March 2, 2022   |   Compliance

Do you know your employees’ entitlements on public holidays?

We get through the Christmas break and have a well-earnt rest…then boom, more public holidays are upon us and Easter is just around the corner.

As an employer, it’s hard to keep track of all the employer obligations when it comes to the treatment of public holidays.

While it depends on your company’s workforce and the industrial instruments that apply, we have put together five questions to consider when it comes to public holidays and your workforce:


1. When are the public holidays?

In Australia, there are national public holidays like Christmas Day, Australia Day, Good Friday and Easter Monday and then there is an array of state, regional and territory public holidays like the Queen’s Birthday and Labor Day.  

The best way to keep track of the public holidays in your state or territory is to look on the Fair Work website or the applicable State or Territory Government website


2. Do I have to pay employees if they do not work on a public holiday? 

The entitlement to public holidays forms part of the National Employment Standards (NES). Under the NES, full and part-time employees are paid their base pay rate for the ordinary hours they would have worked had it not been for the public holiday. If the part-time employees’ regular hours do not include the day the public holiday falls on, they are not entitled to payment. Casual employees are not paid for public holidays unless they work on the public holiday. 

Some Modern Awards have different rules regarding public holidays, especially in hospitality. Information is available on Fair Work – Penalty.

3. Can I request my employees work on a public holiday? 

Employees can be absent and paid for their ordinary work hours on public holidays, for example, a full-time and part-time employee scheduled to work the public holiday. More information on this is shared in the next section.

Employers can reasonably request employees to work on a public holiday. There are a few factors to take into consideration when determining what is reasonable. For example, it may be considered reasonable if the employer asks an employee to work on a public holiday if the business is open and the employee has had reasonable notice.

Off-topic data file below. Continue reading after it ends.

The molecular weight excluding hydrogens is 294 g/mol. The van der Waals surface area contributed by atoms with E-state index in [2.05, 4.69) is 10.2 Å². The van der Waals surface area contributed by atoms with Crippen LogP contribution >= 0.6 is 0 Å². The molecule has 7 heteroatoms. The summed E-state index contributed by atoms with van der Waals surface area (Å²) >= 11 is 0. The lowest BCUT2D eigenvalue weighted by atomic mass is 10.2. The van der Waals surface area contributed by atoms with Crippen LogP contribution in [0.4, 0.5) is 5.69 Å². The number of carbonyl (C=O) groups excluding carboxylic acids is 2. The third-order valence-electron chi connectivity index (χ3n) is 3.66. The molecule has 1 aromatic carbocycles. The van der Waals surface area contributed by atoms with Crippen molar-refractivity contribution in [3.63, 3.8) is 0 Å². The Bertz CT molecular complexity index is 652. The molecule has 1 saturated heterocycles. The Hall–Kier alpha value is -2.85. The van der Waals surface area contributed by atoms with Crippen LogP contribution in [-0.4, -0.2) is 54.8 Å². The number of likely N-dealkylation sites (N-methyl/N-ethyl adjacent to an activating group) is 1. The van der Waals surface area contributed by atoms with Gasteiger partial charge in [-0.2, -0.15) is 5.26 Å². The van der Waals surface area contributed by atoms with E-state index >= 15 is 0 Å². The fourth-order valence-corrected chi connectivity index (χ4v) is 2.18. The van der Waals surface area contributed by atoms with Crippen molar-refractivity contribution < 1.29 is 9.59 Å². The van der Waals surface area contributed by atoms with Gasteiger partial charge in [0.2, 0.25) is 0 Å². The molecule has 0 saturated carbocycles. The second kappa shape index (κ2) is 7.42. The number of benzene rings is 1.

Employees can refuse a request to work on a public holiday, if reasonable to do so.

The entitlement to public holidays forms part of the National Employment Standards (NES)


4. Are employees entitled to penalty/public holiday rates? 

As a minimum under the (NES);

  • Full and part-time employees are entitled to be paid their base rate for the ordinary hours they would have worked, had it not been for the public holiday.
  • Part-time employees whose regular hours do not include the day of the public holiday are not entitled to payment.
  • Casual employees are not paid for public holidays unless they work on the public holiday. 

However, please note some Modern Awards have different rules regarding the treatment of public holidays. Plus, it is important to take into consideration any applicable rules within enterprise agreements or other industrial instruments covering your workforce.


5. Do public holidays impact personal leave and annual leave?  

If a public holiday falls on an employee’s annual leave day or paid personal leave day, the employee is paid for the public holiday. It does not impact or reduce their accrued annual or personal leave balance. For example, if an employee is on leave from Monday to Friday (and they are scheduled to work all those days) and the Monday is a public holiday, the employee would only consume four days of leave.

It is important to note that this only applies to periods of paid leave (i.e., not available to employees on a period of unpaid leave). Minimum annual and personal leave entitlements are stipulated under the National Employment Standards (NES) for full and part-time employees.    


Main takeaways: 


Disclaimer 
The information provided in this article is general information, not legal advice and should not be relied upon as such. Definitiv does not accept liability for any loss or damage arising from reliance on the content of this article.